NFL wants to train more minorities for leadership positions

NEW ORLEANS -- The 2012-13 NFL season saw a staggering number of coaching firings and hirings that put a blemish on the league's diversity report card. Out of 15 vacancies this season -- eight head-coaching jobs and seven general manager positions -- white candidates filled them all. Also, two black coaches, Lovie Smith and Romeo Crennel, and one black general manager, Rod Graves, were fired.

Three black former coaches -- including Tony Dungy, the first black coach to win a Super Bowl -- say the NFL’s diversity hiring practice utilizing the Rooney Rule is broken. Some minority assistant coaches questioned if the rule was even being followed.

“This was obviously not the offseason the NFL wanted,” CBS Sports NFL Insider Jason La Canfora said on the set of Eye on Football. “[The NFL] is going to expand the Rooney Rule this offseason. They’ll have it envelop coordinators as well as head coaches, as well as GMs and possibly even some other positions within a front office.

“The league also wants to work more with training guys, getting them maybe more ready for the process in some positions.”

NFL commissioner Roger Goodell said the NFL is looking “to see what the next generation of the Rooney Rule is” and how the league can expand it.

Although expanding the Rooney Rule seems great in theory, it’s easier said than done. Shannon Sharpe, who played for Baltimore Ravens minority general manager Ozzie Newsome, commented that while expanding the Rooney Rule is a great idea it would still be tough to implement.

“When you have a league that’s 65, 70 percent African American, I think the coaching staff should be more reflective of that,” Sharpe said at a FlyWheel charity event at Super Bowl XLVII. “I understand to a certain degree it’s hard to tell a man that spends a million dollars or 1.5 million dollars who he should hire. Obviously it needs to be a comfort level.”

In order for front offices to gain a level of comfort in the skills of a minority candidate, Brian Westbrook, retired two-time Pro-Bowl running back, supports a development program for candidates.

“Minorities have talent just like everyone else and [the NFL] has to be willing to develop it and I think if they do that we won’t be facing the same problem,” Westbrook said. “Sometimes it’s just a boys club type of mentality and we have to make sure that doesn’t happen.”

Currently only four of the league’s 32 teams have minority coaches, the lowest numbers the NFL has seen since the inception of the Rooney Rule in 2003, according to the watchdog group Fritz Pollard Alliance.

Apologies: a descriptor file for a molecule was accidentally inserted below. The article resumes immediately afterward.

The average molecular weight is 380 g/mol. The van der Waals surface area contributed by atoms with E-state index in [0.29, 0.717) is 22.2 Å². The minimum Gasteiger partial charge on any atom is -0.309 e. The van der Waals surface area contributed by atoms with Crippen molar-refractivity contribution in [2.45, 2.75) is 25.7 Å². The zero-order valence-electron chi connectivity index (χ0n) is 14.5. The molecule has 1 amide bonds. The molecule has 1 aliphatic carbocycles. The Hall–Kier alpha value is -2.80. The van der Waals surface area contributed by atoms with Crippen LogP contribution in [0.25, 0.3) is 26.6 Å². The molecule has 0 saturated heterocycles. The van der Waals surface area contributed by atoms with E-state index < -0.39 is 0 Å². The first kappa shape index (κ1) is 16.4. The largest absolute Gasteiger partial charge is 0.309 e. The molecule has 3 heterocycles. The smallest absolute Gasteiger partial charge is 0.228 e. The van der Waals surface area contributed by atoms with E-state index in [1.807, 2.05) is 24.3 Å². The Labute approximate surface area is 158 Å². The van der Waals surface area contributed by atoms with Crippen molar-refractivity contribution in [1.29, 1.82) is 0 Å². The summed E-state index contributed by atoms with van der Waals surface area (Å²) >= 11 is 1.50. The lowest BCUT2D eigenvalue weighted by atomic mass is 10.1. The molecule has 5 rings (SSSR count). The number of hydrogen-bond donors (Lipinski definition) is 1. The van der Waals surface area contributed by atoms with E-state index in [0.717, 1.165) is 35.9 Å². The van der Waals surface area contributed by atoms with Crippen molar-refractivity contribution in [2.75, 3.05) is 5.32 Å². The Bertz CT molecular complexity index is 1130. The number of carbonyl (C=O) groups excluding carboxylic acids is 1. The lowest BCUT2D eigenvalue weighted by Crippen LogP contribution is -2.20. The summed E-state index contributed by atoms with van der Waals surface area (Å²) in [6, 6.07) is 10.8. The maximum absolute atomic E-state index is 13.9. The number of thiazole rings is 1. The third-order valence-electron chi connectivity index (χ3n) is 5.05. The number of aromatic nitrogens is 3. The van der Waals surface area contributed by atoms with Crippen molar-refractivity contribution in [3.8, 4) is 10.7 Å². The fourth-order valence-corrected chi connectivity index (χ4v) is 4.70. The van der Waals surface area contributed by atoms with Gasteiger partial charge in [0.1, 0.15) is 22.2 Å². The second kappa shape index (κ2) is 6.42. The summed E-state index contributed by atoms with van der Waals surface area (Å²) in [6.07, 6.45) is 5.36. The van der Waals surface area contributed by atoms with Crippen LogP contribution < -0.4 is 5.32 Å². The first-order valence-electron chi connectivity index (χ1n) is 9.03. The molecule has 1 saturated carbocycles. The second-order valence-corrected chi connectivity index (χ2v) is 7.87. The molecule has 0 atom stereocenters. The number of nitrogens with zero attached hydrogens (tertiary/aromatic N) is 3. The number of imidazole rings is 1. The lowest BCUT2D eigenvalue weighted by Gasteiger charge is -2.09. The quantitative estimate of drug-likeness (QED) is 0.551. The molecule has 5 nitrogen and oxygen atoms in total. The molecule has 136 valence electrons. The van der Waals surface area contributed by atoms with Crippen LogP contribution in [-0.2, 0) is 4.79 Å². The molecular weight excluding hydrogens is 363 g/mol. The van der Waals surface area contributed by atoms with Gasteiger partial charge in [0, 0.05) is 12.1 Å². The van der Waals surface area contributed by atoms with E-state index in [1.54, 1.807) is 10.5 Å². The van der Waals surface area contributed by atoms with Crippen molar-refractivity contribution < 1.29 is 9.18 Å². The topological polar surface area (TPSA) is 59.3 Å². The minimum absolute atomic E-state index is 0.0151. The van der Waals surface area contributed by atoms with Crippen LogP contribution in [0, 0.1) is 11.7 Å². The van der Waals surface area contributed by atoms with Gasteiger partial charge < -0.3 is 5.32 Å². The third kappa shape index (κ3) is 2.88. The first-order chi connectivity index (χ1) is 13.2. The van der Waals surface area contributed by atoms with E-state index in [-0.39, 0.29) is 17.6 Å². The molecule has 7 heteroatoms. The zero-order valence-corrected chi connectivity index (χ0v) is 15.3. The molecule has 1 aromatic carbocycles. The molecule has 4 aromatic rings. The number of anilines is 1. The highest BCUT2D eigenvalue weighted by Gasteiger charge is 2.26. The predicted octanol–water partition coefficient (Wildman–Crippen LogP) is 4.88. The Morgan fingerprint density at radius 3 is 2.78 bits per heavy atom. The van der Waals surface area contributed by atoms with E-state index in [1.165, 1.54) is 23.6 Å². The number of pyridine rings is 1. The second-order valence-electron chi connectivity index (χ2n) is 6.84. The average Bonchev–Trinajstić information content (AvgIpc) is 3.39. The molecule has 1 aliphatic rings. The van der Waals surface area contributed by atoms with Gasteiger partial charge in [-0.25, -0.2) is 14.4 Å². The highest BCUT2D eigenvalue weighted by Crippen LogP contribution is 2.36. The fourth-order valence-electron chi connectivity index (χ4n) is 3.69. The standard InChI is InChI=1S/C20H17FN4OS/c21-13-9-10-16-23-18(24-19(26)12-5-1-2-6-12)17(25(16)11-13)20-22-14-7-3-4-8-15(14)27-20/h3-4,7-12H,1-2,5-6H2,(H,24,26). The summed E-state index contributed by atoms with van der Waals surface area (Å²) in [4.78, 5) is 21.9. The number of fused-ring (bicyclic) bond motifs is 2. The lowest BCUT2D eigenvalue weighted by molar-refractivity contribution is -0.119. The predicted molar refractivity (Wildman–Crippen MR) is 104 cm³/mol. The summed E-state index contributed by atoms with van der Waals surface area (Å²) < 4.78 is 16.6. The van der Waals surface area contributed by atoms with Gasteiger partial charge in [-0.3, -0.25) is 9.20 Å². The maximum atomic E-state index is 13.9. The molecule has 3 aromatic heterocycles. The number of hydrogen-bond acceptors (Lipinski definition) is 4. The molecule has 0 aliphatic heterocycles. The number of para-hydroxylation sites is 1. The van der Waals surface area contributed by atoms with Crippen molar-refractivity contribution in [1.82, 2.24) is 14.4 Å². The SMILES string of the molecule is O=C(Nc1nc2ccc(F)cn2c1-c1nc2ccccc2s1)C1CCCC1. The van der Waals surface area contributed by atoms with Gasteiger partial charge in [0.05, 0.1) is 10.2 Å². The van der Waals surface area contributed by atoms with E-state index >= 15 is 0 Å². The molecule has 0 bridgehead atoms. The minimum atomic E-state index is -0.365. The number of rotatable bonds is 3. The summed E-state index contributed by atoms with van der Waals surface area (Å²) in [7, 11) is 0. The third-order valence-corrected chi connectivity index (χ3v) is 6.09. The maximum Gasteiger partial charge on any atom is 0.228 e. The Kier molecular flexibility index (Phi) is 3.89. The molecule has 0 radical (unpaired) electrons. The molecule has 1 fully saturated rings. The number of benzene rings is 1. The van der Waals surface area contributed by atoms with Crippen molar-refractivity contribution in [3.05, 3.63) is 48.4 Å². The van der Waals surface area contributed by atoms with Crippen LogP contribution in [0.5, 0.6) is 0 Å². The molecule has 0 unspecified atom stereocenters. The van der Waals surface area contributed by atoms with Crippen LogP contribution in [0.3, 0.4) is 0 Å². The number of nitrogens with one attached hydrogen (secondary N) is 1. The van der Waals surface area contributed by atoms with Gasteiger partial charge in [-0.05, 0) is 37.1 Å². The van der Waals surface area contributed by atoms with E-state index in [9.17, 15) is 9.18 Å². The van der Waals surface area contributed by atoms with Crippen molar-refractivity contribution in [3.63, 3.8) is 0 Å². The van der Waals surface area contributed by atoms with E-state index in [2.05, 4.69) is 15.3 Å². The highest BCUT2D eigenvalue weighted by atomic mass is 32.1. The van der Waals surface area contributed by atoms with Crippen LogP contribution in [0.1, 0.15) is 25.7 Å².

This is on the heels of a very diverse 2012 season where the NFL received an A grade on racial hiring practices on the 2012 NFL Racial and Gender Report Card done by The Institute for Diversity and Ethics in Sport. Half of the 12 teams in the 2011-12 playoffs had either an African-American head coach or general manager according to the institute.

This offseason’s staggering hiring results forced the Fritz Pollard Alliance to implore the NFL to expand the Rooney Rule to apply to offensive and defensive coordinators.

“Increase the pool to coordinating positions because that’s where you really look to get a head coach, a guy who’s been in charge of the ball on one side or the other,” said Bill Cowher, former Pittsburgh Steelers head coach and current The NFL Today analyst. “[The NFL needs to] constantly tweak it to get the pool of candidates greater and I think we’ll have more in the position of head coaches.”

Having minorities in the front office is not just important for the sake of looking diverse but it also breeds a different type of player, which will breed a well-rounded league. If players see people who look like them in leadership positions, it’s possible they’ll aspire to become general managers and head coaches one day. If that happens, there could be a day when the Rooney Rule no longer needs to exist and the interview pool will be naturally dotted with diverse candidates.

“It’s almost like having a black president,” Westbrook said. “You’re like ‘Wow, we can get to that position.’ You can envision yourself in those positions.”

Do you think the NFL should train minorities for front office positions? Make your voice heard in the comment section below or on Twitter @NFLMondayQB . Also make sure to check out more Super Bowl XLVII photos on our Facebook and Instagram pages. You can also follow Adena Andrews on Twitter @adena_andrews.

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